Mailbag: Zoom Sports and Some NFL Updates

Zoom athletics are a thing, and I am confused. Lawrenceville wants to make us attend two sessions of virtual basketball, or whatever sport you’re signed up for, for a week. I’m sorry, what?

Sports go… virtual…

Zoom athletics are a thing, and I am confused. Lawrenceville wants to make us attend two sessions of virtual basketball, or whatever sport you’re signed up for, for a week. I’m sorry, what?

If this is Lawrenceville’s way of sending me a message, I understand. I’ve definitely put on a quarantine 15. Still: isn’t this a bit excessive? Zoom athletics is an oxymoron; it’s not going to help me lose weight. Besides, Lawrenceville’s already embarrassing me by making me take math class in front of my parents. I don’t need this, too. Can we at least get a Warzone option?

I promise I’ll run over break. I’ll cut down on the frozen pizzas I’ve been pretending are dinner. Heck, I’ll even take showers and change out of sweats. So please, Lawrenceville, don’t make me awkwardly do crunches on Zoom while my family and classmates watch. I can’t flex my biceps for a whole hour.

You’ve seen Elf on the Shelf, but how about Wentz on the Bench?

Some people think the Founding Fathers’ greatest act was the establishment of a constitution which enshrined liberty and set this great American experiment in motion. It’s now clear, however, that their finest deed was moving the capital from Philadelphia to Washington D.C.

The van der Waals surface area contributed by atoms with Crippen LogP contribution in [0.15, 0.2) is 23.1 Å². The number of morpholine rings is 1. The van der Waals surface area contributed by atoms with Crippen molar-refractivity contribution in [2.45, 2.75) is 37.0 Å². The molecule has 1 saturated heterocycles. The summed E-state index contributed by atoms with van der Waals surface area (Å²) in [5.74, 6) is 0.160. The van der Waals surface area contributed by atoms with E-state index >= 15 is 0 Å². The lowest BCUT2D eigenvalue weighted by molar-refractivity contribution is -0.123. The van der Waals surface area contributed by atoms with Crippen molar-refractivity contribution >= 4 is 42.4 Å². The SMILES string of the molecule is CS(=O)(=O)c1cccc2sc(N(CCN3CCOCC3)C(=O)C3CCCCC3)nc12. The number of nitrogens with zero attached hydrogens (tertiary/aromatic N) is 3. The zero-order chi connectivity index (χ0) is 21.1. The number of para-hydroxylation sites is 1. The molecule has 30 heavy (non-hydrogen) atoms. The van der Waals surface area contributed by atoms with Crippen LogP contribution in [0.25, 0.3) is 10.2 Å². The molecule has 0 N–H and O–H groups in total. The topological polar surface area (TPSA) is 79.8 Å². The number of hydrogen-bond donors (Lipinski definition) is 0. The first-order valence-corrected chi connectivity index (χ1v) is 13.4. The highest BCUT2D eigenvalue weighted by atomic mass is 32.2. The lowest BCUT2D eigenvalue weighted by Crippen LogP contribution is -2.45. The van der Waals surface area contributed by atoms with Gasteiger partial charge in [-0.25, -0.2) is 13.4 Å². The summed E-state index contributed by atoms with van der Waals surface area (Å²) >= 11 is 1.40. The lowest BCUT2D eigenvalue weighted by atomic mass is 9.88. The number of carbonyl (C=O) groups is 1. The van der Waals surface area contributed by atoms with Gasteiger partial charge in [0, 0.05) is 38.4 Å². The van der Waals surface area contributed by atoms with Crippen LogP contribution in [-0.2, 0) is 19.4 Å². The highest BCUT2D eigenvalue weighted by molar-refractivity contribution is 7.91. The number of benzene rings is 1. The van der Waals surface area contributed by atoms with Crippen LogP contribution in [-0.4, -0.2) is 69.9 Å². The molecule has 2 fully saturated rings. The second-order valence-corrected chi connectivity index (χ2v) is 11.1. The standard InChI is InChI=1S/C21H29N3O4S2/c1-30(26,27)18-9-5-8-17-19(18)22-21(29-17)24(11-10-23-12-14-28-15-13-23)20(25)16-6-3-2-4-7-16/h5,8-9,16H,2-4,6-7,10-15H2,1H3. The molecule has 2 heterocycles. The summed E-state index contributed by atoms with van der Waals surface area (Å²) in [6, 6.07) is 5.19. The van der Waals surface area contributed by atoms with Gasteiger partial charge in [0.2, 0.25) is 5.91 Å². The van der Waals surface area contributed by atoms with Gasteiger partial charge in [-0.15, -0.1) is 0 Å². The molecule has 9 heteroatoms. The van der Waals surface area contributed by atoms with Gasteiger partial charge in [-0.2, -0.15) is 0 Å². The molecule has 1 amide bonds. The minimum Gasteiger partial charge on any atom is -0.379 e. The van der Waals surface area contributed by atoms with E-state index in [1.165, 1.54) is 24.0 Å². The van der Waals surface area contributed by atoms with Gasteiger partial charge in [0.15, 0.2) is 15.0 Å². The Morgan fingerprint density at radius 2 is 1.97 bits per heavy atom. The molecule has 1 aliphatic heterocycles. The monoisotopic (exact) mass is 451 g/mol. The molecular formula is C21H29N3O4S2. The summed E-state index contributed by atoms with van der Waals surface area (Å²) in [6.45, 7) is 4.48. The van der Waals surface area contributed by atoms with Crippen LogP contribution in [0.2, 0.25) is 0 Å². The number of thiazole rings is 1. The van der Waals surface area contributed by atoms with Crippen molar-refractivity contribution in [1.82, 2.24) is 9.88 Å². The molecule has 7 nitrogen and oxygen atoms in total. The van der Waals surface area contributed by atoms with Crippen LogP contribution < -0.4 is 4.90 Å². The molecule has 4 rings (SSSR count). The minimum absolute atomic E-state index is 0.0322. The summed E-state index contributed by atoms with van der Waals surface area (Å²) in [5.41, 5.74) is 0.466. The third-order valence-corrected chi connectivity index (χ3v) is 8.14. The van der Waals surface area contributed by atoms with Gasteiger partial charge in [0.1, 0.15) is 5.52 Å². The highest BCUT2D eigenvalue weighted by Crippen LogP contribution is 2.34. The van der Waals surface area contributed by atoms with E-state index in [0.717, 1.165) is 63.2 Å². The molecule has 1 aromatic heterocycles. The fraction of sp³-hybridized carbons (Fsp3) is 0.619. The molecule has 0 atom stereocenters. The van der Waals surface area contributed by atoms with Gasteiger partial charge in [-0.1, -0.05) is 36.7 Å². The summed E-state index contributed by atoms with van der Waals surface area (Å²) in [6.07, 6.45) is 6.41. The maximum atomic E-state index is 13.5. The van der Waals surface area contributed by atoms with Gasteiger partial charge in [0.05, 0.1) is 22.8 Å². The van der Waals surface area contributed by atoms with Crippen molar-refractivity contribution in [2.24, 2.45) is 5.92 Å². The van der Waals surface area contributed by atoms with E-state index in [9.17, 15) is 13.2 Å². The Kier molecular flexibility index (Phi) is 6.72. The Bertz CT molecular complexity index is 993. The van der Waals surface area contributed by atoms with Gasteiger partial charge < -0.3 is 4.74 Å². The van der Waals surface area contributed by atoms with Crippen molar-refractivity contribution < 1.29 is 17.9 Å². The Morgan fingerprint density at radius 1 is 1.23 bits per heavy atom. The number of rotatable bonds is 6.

Can you imagine if Philadelphia was the capital? Philly sports fans are notoriously awful, so awful that the Philadelphia Eagles’ old stadium featured a functioning jail cell. A fan once hopped into a penalty box and fought Tie Domi, the most infamous goon in National Hockey League (NHL) history. Philly fans even booed Santa Claus—Santa Claus!—and pelted him with snowballs in 1968, prompting then player Mike Ditka to complain, “You just don’t do that to Santa Claus.” If Philadelphia were the capital, Philly fans would ruin things; public urination would be legalized and Congress would devolve into nutjobs making nonsensical statements like “Nick Foles is good'' and constantly fighting each other. Wait… the latter already happens. Anyways, Philly fans are the worst, which is why I’ve really enjoyed watching Eagles quarterback Carson Wentz this year. He’s been absolutely terrible all season.

Unfortunately, I won’t get to watch Wentz any longer, because his coach, Doug Pederson, recently announced that Wentz will no longer start games. Prior to Pederson benching him, Wentz was on pace to join an elite group—he was leading the race for the “Triple Frown” of quarterbacking: sacks, fumbles, and interceptions. Only the legendary Blake Bortles, now a practice squad player, has ever completed the “Triple Frown.” Sadly, Wentz won’t join Bortles due to our man’s being benched, but I’m still looking towards the bright side: The Eagles are paying their backup quarterback a team-crippling $128 million to sit for the next three years, unless they find a hopeless franchise they can trade him to.

In 2018, the Eagles defeated my Chicago Bears in the playoffs. Suddenly, everyone on campus had an opinion on Bears quarterback Mitch Trubisky and how bad he was. I was the butt of every joke. Well, who’s laughing now? Trubisky’s contract is up at the end of 2021, but the Eagles are stuck. Good luck signing players with all that dead money wrapped up in Wentz.